Conceptual Similarity With Embeddings

For quite a while, we studied methods how to project movie descriptions, represented by short lists of keywords and themes, into some feature space that preserves a semantic distance between movies. We tried classic models like auto-encoders, restricted Boltzmann machines, siamese networks and lots of other neural network-based models to learn such an encoding, but not any model was able to capture enough information to learn a good feature space. The major issues are low-frequency keywords, incomplete descriptions and that the data set is likely too small. For these reasons, we changed our focus to embed words rather than full movies which eventually lead to a scheme that allowed us to aggregate these embeddings to movie embeddings. We started with classical word embeddings trained with CBOW that learns an embedding matrix and a context matrix.

To illustrate one problem of movie embeddings, let’s consider a simple example of a siamese network. The oracle to decide if two movies are similar might be the genre. In case of very narrow genres, like western, such a model might likely work, because the vocabulary for western movies is very specific. However, even then the embedding of a new movie could fail, because the movie might have too many ambiguous words and since no further information is used, the distance in the feature space is likely to be closer to some non-western movies.

To be clear, the word embedding approach does not solve all problems, but it helps to tackle down some of the known problems. For instance, a word might not be really specific for the western genre, but it relatively often occurs with terms from this genre. Thus, the embedding of the word, in the context space, is close to some western-specific words. This helps a lot if a movie is encoded as a centroid by averaging all embedding vectors of its present words.

To be more specific, let us assume that a movie consists only of a single word “w_a” and the context “W_out”, the neighbors of this word, is related to western. However, in the embedding space “W”, non-western words are more similar. As mentioned before, a movie is represented by the average of word embeddings of present words:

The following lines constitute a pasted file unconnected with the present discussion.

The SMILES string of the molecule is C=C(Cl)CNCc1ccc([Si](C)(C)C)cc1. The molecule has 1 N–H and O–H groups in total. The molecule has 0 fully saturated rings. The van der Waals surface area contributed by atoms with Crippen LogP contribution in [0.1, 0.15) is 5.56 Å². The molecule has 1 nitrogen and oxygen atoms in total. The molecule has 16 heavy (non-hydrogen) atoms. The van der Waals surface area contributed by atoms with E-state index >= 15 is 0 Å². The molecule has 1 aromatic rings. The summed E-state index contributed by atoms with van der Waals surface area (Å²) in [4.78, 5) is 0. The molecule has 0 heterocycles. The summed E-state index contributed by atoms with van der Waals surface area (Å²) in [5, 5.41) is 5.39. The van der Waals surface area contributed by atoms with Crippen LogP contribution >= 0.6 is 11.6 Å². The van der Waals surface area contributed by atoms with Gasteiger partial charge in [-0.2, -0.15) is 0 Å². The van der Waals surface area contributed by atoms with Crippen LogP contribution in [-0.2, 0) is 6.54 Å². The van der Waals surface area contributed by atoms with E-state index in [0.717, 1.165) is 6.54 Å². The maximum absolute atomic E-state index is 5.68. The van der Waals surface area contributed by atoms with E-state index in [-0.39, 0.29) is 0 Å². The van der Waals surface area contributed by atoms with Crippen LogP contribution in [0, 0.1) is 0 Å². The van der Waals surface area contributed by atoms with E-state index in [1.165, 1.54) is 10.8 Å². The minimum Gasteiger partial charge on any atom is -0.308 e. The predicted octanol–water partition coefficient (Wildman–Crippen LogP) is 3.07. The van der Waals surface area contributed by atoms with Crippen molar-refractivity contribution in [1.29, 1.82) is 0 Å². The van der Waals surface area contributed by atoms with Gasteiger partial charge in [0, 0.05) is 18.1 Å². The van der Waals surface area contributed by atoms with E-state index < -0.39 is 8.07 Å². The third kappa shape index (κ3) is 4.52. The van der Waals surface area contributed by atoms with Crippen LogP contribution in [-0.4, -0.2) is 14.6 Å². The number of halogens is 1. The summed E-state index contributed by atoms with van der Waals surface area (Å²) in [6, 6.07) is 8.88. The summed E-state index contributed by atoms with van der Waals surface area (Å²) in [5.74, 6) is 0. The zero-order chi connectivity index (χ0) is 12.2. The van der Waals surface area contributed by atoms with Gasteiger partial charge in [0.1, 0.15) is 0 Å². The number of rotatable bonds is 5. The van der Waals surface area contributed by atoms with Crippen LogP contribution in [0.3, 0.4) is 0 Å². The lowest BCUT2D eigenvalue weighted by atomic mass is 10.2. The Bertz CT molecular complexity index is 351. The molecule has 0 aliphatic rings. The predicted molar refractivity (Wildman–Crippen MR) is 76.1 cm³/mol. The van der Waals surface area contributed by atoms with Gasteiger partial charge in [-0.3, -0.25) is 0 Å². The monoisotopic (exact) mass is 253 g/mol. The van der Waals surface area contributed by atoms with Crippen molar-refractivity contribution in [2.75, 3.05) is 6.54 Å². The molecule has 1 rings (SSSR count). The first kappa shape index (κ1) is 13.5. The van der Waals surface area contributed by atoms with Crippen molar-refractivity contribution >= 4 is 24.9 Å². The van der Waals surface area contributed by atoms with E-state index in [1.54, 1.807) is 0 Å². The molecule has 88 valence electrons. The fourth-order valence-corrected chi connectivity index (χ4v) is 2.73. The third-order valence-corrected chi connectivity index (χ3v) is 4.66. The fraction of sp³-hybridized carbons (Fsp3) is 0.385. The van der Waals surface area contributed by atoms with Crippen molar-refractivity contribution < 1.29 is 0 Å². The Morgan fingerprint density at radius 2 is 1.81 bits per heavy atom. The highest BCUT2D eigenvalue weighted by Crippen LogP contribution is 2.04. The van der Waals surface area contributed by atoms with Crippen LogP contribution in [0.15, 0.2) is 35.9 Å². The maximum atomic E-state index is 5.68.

W_movie[i] = 1/n * (W_out[w_1] + W_out[w_2] + ...)

To find the best matches, we use the cosine similarity of “w_a” with all movie centroids. The intuition is that instead of using the typicality of a word, we use the topicality to find related movies. In terms of documents, the analogy is to find text that not only mention this single word, but is actually about it. This is why the context is so important, because if a word is not directly related to a genre, we still want to find movies where the word fits into the broader topic. To be fair, we got lots of inspirations from [arxiv:1602.01137] where they used a similar approach to find matching documents for a query.

However, as noted in the previous post it is not sufficient to model the co-occurrence of words which is why we use the movie itself as the context. More precisely, instead of selecting “surrounding” words and predicting the “center” word, we use all words that are present in a movie as the context and some (abstract) concept as the center. The notation, despite this slight adjustment, remains the same. At the end, we want to bring the average vector, the movie, closer to valid concepts and push it further away from non-valid concepts.

To see if the model actually leads to a useful feature space, we calculated the embeddings of all movies that are aired in the next days and selected some random samples and analyzed their neighbors.

#1: Red Dog -> {Dr. Dolitte, Shaggy Dog, Despicable Me, Dr. Dolitte 4, Peter Pan}
#2: Police Python 357 -> {Miami Vice, Columbo, Chaos, The Son of No One}
#3: Star Trek Insurrection -> {S.T First Contact, S.T. Motion Picture, Apollo 13}

We can clearly see that semantically related movies are grouped together. For #1, the movies are for children and family, #2 has a strong crime theme and #3 is sci-fi with a space theme. But it should be noted that the results are also best effort, because if no similar movie is aired in the next days, the next neighbor might be very far away.

In a nutshell, the training of an embedding with a more appropriate loss function for the movie scenario already leads to very good results despite the fact that the approach is quite simple. Furthermore, the model is very versatile, since we can use it to predict arbitrary tags for unseen movies and we can use the learned embedding to find semantically related neighbors.

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